And all the while, pollution and damage to our water, air, soil and food accelerates. I believe only an independent and third party candidate who takes no campaign money from energy companies of all types can craft a tax and infrastructure plan that fairly serves We the People. The plan must include a realistic roadmap and timeline for transitioning workers and facilities to renewable energy – all within the context that we are out of time and must dramatically move towards the goal of 100% electric power from renewable sources.
3. Climate Change: Fake News or National Security Threat?
Co-writing the article Climate Change: How Two Opposing Views Found Common Ground with aeronautical engineer Cindy Peak meant talking through deep disagreements. About both the existence of climate change and the role of human activity.
We differ about both the existence of climate change and the role of human activity in global warming.
Our first agreement was essentially a shared vision. When we turned to agreements, we found many.: We are stewards of the shared planet on which we live and we should take good care of our home.
Despite our profound differences, our agreed upon actions and policies included:
- All people, corporations and governments should protect the environment and be responsible for the damage they inflict upon the earth.
- To help communities most at risk from extreme weather events and do more than just throw money at state budgets, we want to: improve building codes; harden transportation, energy, housing, health and other infrastructure systems; and allow emergency agencies to help real disaster victims solve real problems without bureaucracy or multiple sub-contractors, each taking profits.
- To reduce pollution, we seek to provide: safe and clean energy generation; improved waste removal; dramatic reductions in the number of accidents that pollute our air and water; and natural solutions such planting trees and vegetation.
Since the article was published, I have stopped debating climate change. I simply reference the above vision and list of actions.
I do feel greater urgency about transitioning to a 100% green, renewable electric grid and an immediate halt to people, corporations and governments putting poisons in our air, water, soil and food. I want measures to respond to the possibility that age-old bacteria and viruses are released with the thawing of the permafrost; and that disease-bearing mosquitoes will move north.
I now consider universal access to public health services to be a national security issue – though I firmly believe we must first transform the government-run Veterans Health Services and Indian Health Services into world-class healthcare systems – right now they are mostly horrifically negligent.
Conversations with Lance Clark have recently convinced me that climate change is also a military and national security crisis. Clark spent 32 years working on the humanitarian consequences of war and the early warning signs of conflicts in Somalia, Bosnia, Iraq and Rwanda, among other nations.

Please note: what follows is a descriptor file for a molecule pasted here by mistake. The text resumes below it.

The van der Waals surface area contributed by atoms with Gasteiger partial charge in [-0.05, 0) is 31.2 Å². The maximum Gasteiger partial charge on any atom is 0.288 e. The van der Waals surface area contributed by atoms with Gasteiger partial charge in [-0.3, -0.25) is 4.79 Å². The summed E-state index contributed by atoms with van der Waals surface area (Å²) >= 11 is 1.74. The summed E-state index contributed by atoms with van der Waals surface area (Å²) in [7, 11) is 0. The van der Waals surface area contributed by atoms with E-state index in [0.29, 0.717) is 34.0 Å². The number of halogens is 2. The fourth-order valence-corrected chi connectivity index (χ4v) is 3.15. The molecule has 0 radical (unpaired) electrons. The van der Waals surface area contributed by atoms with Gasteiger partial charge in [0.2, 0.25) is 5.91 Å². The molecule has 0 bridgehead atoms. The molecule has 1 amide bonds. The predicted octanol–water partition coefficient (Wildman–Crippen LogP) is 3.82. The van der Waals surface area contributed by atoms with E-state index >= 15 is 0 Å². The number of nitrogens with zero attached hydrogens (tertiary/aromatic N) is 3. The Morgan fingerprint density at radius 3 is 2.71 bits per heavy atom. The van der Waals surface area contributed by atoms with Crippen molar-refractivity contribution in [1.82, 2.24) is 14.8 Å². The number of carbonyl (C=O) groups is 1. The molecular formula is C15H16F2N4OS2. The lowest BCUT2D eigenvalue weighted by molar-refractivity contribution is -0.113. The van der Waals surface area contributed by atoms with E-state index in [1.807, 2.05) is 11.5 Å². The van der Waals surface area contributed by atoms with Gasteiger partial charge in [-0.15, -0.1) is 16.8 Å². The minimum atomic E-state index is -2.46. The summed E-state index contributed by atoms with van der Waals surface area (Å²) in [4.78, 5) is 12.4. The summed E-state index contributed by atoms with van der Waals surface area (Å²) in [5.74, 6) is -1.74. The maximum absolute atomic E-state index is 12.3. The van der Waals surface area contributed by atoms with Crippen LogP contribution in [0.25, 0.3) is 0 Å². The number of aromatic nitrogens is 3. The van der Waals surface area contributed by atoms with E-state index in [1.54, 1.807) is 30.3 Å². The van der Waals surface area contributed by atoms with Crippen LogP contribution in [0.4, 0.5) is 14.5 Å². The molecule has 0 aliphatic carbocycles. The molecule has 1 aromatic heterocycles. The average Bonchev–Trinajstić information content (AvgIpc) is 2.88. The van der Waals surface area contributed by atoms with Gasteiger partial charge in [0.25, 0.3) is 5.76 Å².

Clark believes climate change is weakening our military capabilities to defend our nation and making the world a more dangerous place by increasing the number and scale of conflicts and wars.
Since 2003, the Pentagon has acknowledged the impact of climate change on military readiness by tracking rising sea levels, warming air temperatures and melting Arctic ice – especially new coastline military bases and all Navy ports.
Clark’s descriptions of the ways in which climate change makes our world more violent and dangerous has been a smaller part of the public, military and intelligence community dialog. When droughts, crop failure, floods and famines drive people from their homes, climate change can be a “threat multiplier” that drives more war and conflict.
Clark’s concern is that we are ignoring the early warning signs of larger, more frequent conflicts and thus ignoring the need to curb climate change for defense and security reasons.
The current White House has increased pressure on Departments and agencies to eliminate or minimize references to climate change on agency websites. Clark adds:
“For the good of our country, our military must be free to speak fully and frankly about how climate change is threatening our national security. This includes speaking about both the threats to our military’s ability to defend our country, as well as how climate change is making the world a more dangerous place through increasing the level and likelihood of wars and conflicts.”
A Call to Action
For environmental, economic, health and national security reasons, and as a congressional candidate for NY-21, I call for a strong, thoughtful and coordinated strategic plan across all domains of government to address the issues of climate change with policies, programs, actions and more research. I support the Green Party's efforts to divest New York state pension funds of fossil fuel investments.
I call for a global ceasefire including the halt of drone attacks and U.S. bombs that contain white phosphorous, depleted uranium, and other toxins that pose immediate and long-term health and environmental damage.
I call for an honest and public discussion of our apparent inability to dispose of nuclear waste (both spent nuclear fuel and high-level nuclear waste). I call for more honesty and more attention to the increasing dangers we are bequeathing to our children and grandchildren. And I call for our military and intelligence leaders and experts to speak more freely about the threats climate change bring to our national security.
I learned a new phrase from some young students in Queensbury, New York a few weeks ago: “eco-anxiety.” Our children understand quite well the full range of environmental dangers we are leaving them. At the same Climate Reality Conference, I also learned a new concept: “radical hope.”
I am stubbornly hopeful we can change the destructive trajectory of our state and national policies. We have no other choice – we have run out of time. The future is now.